Tug Officer Blamed

A K-Sea tug officer was distracted by his mobile phone and laptop in the moments leading up to a fatal collision with a tourist boat in the US.

The National Transportation Safety Board (NTSB) said the incident involving the 2,400-hp Caribbean Sea (built 1965) last July highlighted a growing problem with inattention among officers at sea.

The tug pushed a barge into a duck boat, killing two Hungarian tourists, Dora Schwendtner, 16, and Szabolcs Prem, 20, the Philadelphia Inquirer said.

“This accident is not just about one individual’s actions, but about a new and highly troubling societal norm,” NTSB chairwoman Deborah Hersman said.

“When people’s lives are in your hands, whether you’re piloting a tug, conducting a train, flying a 757, or even driving home this evening, you take responsibility by giving your full attention to the safety-critical task at hand,” Hersman said. “There is simply no conversation or action that is important enough to risk your life or the lives of others.”

The board found the probable cause of the accident was the frequent use of a cellphone and computer by the tugboat’s first mate, Matt Devlin.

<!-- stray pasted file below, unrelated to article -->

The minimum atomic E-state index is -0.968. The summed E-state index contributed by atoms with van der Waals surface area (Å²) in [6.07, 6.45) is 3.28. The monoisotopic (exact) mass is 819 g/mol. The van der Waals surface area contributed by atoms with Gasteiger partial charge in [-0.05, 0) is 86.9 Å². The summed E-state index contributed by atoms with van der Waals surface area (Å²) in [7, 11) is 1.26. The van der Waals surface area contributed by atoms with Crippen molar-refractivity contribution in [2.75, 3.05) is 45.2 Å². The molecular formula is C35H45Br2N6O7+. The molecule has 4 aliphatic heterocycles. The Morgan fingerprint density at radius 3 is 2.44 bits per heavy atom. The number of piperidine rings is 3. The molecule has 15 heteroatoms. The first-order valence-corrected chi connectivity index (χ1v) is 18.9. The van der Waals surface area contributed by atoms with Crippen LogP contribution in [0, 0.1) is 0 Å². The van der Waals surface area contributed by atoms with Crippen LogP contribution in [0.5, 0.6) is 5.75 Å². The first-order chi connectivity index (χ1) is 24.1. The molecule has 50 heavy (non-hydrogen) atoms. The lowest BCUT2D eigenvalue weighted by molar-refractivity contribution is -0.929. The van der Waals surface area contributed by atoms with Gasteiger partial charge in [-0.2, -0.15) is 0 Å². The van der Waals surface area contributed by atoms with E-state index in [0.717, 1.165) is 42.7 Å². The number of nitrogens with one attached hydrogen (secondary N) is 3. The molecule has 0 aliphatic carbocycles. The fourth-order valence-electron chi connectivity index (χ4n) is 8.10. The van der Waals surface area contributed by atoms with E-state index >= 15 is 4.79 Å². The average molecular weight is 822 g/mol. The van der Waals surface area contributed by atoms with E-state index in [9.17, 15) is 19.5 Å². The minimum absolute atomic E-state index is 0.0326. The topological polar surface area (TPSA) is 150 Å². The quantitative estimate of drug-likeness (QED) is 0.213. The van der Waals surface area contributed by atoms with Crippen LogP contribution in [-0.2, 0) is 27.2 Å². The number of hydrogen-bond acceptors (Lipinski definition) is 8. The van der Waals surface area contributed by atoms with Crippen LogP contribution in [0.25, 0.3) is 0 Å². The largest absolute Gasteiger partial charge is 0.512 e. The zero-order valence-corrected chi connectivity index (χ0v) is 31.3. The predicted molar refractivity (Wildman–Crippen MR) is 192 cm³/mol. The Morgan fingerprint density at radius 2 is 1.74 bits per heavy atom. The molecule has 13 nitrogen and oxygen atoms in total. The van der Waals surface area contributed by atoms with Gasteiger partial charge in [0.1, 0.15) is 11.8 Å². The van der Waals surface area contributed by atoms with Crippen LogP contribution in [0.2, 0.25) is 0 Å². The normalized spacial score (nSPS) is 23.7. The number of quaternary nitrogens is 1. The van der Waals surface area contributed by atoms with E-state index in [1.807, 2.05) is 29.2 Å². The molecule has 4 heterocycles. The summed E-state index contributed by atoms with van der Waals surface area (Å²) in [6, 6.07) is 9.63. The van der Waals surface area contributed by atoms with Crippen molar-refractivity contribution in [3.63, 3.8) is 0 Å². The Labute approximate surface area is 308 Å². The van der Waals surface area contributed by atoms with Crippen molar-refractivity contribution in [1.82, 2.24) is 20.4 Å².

He was also faulted for navigating from the lower wheelhouse, where visibility was reduced.

The first mate’s attention to a family medical crisis caused him to overlook the duck boat stranded in the river, investigators found.

A deckhand on the duck also was distracted because he was texting on his cellphone in the minutes before the accident, investigators added.

Both men were breaking their companies’ rules against such use of electronic devices.

Board member Robert Sumwalt said the use of cellphones and other electronic devices is “becoming the new DUI [driving under the influence].”

“We’re going to have to make changes in society,” Sumwalt said, “just as we did with drinking and driving and seat belts.”

Devlin told his bosses after the accident that he had been very concerned about his six-year-old son, who had nearly died during relatively routine surgery.

He made 15 calls and received six between noon and the 2:37pm crash, investigators said. He also used the computer to look up medical information.

The master of the duck tried four times to alert the tug on two radio frequencies, without success, investigators said. He was unable to sound the horn because the boat’s ignition was off, but investigators said it was unlikely the tug operator could have heard the smaller vessel’s horn anyway.

The duck was anchored in the shipping channel after being shut down because the vessel’s operator smelled smoke and feared an onboard fire.


Leave a reply

©2024 InterManager - Promoting Excellence In Ship Management

Log in with your credentials

Forgot your details?